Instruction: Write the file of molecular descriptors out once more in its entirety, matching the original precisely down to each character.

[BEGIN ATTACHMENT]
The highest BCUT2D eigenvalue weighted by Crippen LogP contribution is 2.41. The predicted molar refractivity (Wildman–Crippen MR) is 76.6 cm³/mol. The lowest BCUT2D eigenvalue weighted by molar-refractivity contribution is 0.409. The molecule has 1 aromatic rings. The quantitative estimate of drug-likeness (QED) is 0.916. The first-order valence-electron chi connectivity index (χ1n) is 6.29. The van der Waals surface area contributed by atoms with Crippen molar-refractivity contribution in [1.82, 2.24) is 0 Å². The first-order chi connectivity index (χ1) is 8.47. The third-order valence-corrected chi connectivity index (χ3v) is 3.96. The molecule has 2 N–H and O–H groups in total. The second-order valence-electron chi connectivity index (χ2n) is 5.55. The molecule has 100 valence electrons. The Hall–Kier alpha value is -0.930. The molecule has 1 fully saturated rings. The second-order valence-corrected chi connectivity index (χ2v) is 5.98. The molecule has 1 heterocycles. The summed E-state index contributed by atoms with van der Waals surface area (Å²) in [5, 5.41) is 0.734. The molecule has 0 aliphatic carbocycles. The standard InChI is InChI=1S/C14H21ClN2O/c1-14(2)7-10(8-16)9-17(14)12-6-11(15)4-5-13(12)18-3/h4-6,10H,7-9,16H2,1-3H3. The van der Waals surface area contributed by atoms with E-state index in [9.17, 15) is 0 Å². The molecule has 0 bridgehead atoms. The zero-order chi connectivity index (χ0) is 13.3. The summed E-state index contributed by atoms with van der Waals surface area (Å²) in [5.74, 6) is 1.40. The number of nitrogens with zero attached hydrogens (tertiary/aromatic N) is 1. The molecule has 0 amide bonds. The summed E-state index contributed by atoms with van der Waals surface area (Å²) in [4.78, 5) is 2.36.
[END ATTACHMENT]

The highest BCUT2D eigenvalue weighted by Crippen LogP contribution is 2.41. The predicted molar refractivity (Wildman–Crippen MR) is 76.6 cm³/mol. The lowest BCUT2D eigenvalue weighted by molar-refractivity contribution is 0.409. The molecule has 1 aromatic rings. The quantitative estimate of drug-likeness (QED) is 0.916. The first-order valence-electron chi connectivity index (χ1n) is 6.29. The van der Waals surface area contributed by atoms with Crippen molar-refractivity contribution in [1.82, 2.24) is 0 Å². The first-order chi connectivity index (χ1) is 8.47. The third-order valence-corrected chi connectivity index (χ3v) is 3.96. The molecule has 2 N–H and O–H groups in total. The second-order valence-electron chi connectivity index (χ2n) is 5.55. The molecule has 100 valence electrons. The Hall–Kier alpha value is -0.930. The molecule has 1 fully saturated rings. The second-order valence-corrected chi connectivity index (χ2v) is 5.98. The molecule has 1 heterocycles. The summed E-state index contributed by atoms with van der Waals surface area (Å²) in [5, 5.41) is 0.734. The molecule has 0 aliphatic carbocycles. The standard InChI is InChI=1S/C14H21ClN2O/c1-14(2)7-10(8-16)9-17(14)12-6-11(15)4-5-13(12)18-3/h4-6,10H,7-9,16H2,1-3H3. The van der Waals surface area contributed by atoms with E-state index in [9.17, 15) is 0 Å². The molecule has 0 bridgehead atoms. The zero-order chi connectivity index (χ0) is 13.3. The summed E-state index contributed by atoms with van der Waals surface area (Å²) in [5.74, 6) is 1.40. The number of nitrogens with zero attached hydrogens (tertiary/aromatic N) is 1. The molecule has 0 amide bonds. The summed E-state index contributed by atoms with van der Waals surface area (Å²) in [4.78, 5) is 2.36.